This study investigated how time to oneself (solitude) is experienced under conditions of extended togetherness with household members during the pandemic. Both structural (living arrangements) and qualitative characteristics (relationship quality and conflict) were examined for their association with solitude desire and daily solitude-affect links. We expected that people living with others and those with more high-quality as well as those with more conflictual relationships would report better affect quality when experiencing solitude. A Canadian adult lifespan sample (N = 141; Mage = 38.43 years, SDage = 17.51; 81% female; 73% White; data collected from April to August 2020) provided information on household size and relationship characteristics and completed repeated daily life assessments of solitude desire, solitude, and affect. Findings show that living arrangements were not associated with an increased desire for solitude or better affect quality from solitude. Individuals reporting higher relationship quality and individuals reporting more conflict showed more favorable affect quality on days when they had time in solitude than individuals reporting lower quality relationships and lower conflict. Findings add to the growing solitude literature by delineating who seeks and benefits from solitude, and under what conditions.

8.
Soc Sci Med ; 312: 115373, 2022 Nov.
Article in English | MEDLINE | ID: covidwho-2031692

ABSTRACT

Poverty is known to be associated with poorer child mental wellbeing. Relatedly, the security and quality of employment are reported to affect adult wellbeing. Less is known about how both poverty and parental employment affect children's mental wellbeing. This paper uses nine waves (2005/06-2017/18) of the Growing Up in Scotland (GUS) study to examine how the longitudinal trajectories of poverty and work intensity are associated with the longitudinal trajectories of mental wellbeing in a nationally representative sample of 3994 children (ages 0 to 12). This analysis was conducted via a bivariate multilevel non-linear growth curve model for the widely used Strengths and Difficulties Questionnaire (SDQ) subscales of conduct problems and emotional symptoms. Results show that unstable work intensity and poverty trajectories arising from the 2008 financial crisis are associated with substantial changes in the trajectories of conduct and emotional problems, but with key differences between the individual outcomes: increasing work intensity is associated with around a fifth of a standard deviation increase in conduct problems; decreasing work intensity over time is associated with around a fifth of a standard deviation increase in emotional problems; material deprivation is associated with an increase in both conduct and emotional problems, at around a tenth of a standard deviation; and longitudinal income poverty trajectories are associated with up to around a fifth of a standard deviation increase in conduct problems, but not emotional symptoms. These findings are discussed with the purpose of informing policies to tackle the effects of unstable and/or changing socioeconomic circumstances on children's mental health wellbeing in the context of an economic crisis, as well as its implications for the contemporary socioeconomic landscape and the devastating effects expected of the COVID-19 crisis.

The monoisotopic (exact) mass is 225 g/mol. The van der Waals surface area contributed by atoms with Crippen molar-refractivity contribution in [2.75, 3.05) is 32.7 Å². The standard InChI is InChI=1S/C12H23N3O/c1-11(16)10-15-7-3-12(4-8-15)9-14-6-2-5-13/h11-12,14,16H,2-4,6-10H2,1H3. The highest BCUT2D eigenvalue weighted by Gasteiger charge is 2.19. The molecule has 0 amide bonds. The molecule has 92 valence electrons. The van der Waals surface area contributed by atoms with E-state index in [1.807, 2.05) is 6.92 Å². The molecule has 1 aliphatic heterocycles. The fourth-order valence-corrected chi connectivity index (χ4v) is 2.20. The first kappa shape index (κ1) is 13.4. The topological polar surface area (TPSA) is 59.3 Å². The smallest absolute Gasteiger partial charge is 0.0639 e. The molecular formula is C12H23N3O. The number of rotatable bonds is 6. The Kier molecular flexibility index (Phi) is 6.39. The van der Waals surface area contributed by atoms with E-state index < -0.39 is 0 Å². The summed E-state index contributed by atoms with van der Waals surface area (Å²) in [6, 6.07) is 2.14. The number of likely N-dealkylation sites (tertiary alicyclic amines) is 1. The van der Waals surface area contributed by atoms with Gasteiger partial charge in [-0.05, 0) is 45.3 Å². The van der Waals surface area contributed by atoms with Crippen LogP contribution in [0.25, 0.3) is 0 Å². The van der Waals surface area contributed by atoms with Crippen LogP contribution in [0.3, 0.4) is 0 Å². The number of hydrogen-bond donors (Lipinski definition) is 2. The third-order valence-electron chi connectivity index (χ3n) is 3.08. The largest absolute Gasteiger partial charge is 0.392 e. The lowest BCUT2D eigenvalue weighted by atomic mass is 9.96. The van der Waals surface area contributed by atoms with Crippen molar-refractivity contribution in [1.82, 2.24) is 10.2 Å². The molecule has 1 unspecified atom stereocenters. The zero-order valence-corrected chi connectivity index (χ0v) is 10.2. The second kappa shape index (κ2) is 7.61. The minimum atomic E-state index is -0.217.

Subject(s)
COVID-19 , Problem Behavior , Adult , Child , Child, Preschool , Family , Humans , Infant , Infant, Newborn , Parents/psychology , Poverty/psychology
9.
Dissertation Abstracts International: Section B: The Sciences and Engineering ; 83(10-B):No Pagination Specified, 2022.
Article in English | APA PsycInfo | ID: covidwho-2011992

ABSTRACT

Background and objectives: Family homelessness has been characterised as a hidden crisis with 121,340 children living in temporary accommodation in England in March 2021. There is limited literature and, therefore, understanding of emotional wellbeing in school-aged children and young people who are experiencing family homelessness. This study adopts an original approach to explore the perspectives of: children and others in their ecological system, also highlighting a social justice focus for counselling psychology. Methodology and methods: Fourteen qualitative semistructured interviews were conducted with: school-aged children, parents, and educators with experience of, or supporting, family homelessness. The data were analysed in two reflexive thematic analyses. Ecological, intersectional and social justice lenses were used in synthesis. Analysis: The analysis of the parent and child data generated three themes: 1) Unsafe, unfit, and unsuitable accommodation, no place for a child;2) Four school moves in two years, the implications for the child in school;and 3) Living a life on hold, family homelessness perceived as a trauma. The analysis of the educator data also generated three themes: 1) A kaleidoscope, homelessness as a shock to the child and their family system;2) Learning in limbo, emotional wellbeing in education;and 3) The school as an anchor, a point of stability for the child and family. Discussion: The findings conceptualise family homelessness as a shock to the childa s ecological system, which affects their emotional wellbeing and education. They identify welfare austerity and COVID-19 as chronosystem stressors, which amplify precarity. The findings highlight pivotal roles for the family system and the school as points of stability in the childa s ecological system, and the school in connecting the childa s mesosystem. Potential implications for counselling psychology, education, policy, limitations and suggestions for further research are considered. (PsycInfo Database Record (c) 2022 APA, all rights reserved)